Ponso, a 40-year-old former lab chimp, has been living all alone for years on an island off of the Ivory coast after he was dumped by a medical testing organization and left to die.

It was reported that Ponso was one of 20 chimps, all between the ages of seven to 11 years old, that were captured by the New York Blood Center (NYBC) more than 30 years ago for hepatitis research. They were forced to live in small cages, biopsied, anesthetized and chained by their necks to their enclosures. When the NYBC no longer needed them for testing, they moved the chimps to a string of islands. The lab would occasionally drop off food and water, since there was none on the island, but nearly all of the chimps died within months after the relocation. Ponso and his family survived the move to the island, but his mate and two children all died within days of each other in 2013, leaving Ponso all alone.

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The chimp has managed to survive on his own thanks to the kindness of one villager named Germaine, who visits him to bring him bananas and bread. Ponso is also getting help from a coalition of animal welfare organizations which support his care. One of those organizations is the Chimpanzee Conservation Center.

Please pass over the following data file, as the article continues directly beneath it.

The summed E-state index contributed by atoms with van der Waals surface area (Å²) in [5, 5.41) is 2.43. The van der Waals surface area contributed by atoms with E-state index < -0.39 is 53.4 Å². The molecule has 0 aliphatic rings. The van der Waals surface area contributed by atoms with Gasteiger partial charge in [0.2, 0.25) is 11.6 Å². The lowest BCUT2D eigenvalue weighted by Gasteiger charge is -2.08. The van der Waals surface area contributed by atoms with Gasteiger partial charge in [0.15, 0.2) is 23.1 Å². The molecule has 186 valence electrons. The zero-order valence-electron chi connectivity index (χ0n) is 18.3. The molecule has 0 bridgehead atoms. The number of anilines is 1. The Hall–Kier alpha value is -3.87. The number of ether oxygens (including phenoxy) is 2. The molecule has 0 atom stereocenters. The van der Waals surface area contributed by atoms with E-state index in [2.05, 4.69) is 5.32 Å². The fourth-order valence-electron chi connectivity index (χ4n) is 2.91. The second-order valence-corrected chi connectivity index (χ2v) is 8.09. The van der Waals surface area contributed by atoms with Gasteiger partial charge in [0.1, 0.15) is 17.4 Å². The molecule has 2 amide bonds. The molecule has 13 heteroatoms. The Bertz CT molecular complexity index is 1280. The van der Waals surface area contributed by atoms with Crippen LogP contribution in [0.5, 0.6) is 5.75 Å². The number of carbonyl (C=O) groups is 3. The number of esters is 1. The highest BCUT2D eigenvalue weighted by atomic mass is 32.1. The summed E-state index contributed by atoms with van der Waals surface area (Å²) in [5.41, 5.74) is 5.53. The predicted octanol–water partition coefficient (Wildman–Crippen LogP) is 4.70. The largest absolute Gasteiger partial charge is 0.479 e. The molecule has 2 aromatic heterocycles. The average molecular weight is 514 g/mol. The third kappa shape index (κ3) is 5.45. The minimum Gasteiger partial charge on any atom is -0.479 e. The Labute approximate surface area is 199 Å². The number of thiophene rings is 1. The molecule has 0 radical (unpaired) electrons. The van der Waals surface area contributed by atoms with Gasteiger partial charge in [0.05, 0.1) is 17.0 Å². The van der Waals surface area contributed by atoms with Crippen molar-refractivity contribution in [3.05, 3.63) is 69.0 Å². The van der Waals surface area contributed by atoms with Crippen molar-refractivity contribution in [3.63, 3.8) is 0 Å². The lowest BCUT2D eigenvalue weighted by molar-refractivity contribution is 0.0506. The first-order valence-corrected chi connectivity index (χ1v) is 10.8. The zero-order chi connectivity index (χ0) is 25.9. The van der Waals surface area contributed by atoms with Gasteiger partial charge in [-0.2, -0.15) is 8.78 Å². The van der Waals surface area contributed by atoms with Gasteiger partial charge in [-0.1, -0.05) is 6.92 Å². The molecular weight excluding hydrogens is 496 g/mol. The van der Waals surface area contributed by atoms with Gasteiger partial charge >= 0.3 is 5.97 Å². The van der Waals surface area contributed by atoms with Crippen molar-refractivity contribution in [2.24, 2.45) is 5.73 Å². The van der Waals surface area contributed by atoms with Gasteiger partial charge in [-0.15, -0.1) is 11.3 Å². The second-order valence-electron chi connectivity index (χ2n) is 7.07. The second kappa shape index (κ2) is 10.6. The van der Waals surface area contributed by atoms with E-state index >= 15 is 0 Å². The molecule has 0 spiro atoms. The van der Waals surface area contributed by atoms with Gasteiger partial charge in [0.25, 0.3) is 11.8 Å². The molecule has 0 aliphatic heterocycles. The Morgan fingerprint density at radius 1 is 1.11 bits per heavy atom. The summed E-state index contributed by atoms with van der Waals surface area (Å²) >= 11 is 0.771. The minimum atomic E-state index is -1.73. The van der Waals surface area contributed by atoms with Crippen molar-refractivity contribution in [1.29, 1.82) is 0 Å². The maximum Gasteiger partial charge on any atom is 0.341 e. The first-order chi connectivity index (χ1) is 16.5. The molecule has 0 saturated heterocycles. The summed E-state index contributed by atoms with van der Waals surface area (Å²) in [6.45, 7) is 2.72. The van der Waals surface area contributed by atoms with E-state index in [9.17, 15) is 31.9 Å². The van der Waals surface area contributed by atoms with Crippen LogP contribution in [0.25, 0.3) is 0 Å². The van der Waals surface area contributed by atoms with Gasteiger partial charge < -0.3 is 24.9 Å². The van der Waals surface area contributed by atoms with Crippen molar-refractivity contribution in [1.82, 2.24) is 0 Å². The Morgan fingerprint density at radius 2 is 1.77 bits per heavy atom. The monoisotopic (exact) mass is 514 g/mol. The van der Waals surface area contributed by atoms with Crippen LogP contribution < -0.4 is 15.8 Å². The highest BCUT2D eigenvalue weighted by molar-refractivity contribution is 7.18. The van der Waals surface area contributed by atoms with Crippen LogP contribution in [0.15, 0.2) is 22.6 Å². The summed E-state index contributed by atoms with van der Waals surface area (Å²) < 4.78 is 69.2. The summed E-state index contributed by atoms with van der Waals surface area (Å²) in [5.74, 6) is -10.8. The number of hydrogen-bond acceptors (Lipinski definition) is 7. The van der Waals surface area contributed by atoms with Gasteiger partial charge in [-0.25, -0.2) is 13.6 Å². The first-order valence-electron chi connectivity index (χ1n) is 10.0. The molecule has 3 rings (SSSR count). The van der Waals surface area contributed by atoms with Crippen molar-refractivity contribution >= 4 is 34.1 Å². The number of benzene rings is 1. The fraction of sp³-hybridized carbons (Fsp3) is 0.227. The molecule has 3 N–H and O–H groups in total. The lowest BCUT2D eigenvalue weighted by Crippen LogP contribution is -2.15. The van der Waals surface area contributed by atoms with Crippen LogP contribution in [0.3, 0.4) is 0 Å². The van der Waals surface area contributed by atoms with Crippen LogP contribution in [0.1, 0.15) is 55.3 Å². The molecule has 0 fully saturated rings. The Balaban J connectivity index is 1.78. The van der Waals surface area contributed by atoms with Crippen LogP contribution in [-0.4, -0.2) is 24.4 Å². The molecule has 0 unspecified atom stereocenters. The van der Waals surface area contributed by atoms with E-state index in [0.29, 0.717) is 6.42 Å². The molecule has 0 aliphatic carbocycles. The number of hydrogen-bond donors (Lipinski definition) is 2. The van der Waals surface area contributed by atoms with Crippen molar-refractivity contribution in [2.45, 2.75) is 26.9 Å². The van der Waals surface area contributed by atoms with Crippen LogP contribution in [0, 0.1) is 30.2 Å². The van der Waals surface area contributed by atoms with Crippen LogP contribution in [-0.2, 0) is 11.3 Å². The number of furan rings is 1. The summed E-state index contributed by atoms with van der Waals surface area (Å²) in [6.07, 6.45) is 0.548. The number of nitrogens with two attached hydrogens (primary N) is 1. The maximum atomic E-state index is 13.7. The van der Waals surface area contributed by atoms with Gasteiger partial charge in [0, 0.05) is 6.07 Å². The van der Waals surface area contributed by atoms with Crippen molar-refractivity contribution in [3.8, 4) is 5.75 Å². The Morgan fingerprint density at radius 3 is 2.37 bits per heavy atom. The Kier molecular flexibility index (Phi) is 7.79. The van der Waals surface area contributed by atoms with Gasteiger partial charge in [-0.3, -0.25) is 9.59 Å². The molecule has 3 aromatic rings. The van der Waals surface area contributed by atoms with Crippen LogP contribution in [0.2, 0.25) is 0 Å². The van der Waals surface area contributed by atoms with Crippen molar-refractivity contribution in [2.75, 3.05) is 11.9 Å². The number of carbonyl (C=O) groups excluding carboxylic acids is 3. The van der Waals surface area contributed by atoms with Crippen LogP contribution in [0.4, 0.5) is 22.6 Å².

Ponso recently received a visit from the director of the Center, Estelle Raballand.

Upon her arrival, it was clear that friendship is the one thing Ponso misses the most in his miserable life.

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When Estelle reached out to him, he immediately embraced her in a big hug and laughed with a big smile on his face.

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After how terribly humans have treated him, no one would blame him for being untrusting of people. However, Ponso hasn’t let his past affect the gratitude he has for those who show him kindness, like Germaine and Estelle. 

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A group called SOS PONSO is currently trying to raise money for Ponso’s care, including providing food and enrichment, according to the GoFundMe page, which has already surpassed its goal.

Sadly, Ponso isn’t the only one in need. In May 2015, the NYBC announced it would withdraw its support for all of the 66 chimpanzees it has used for testing and then abandoned on the islands due to a breakdown in discussions with the Liberian government. These animals have been left to starve. To help these unfortunate primates, the Humane Society of the United States is currently supporting the chimps and trying to raise money for them. You can support their efforts here.

All image source: Estelle Raballand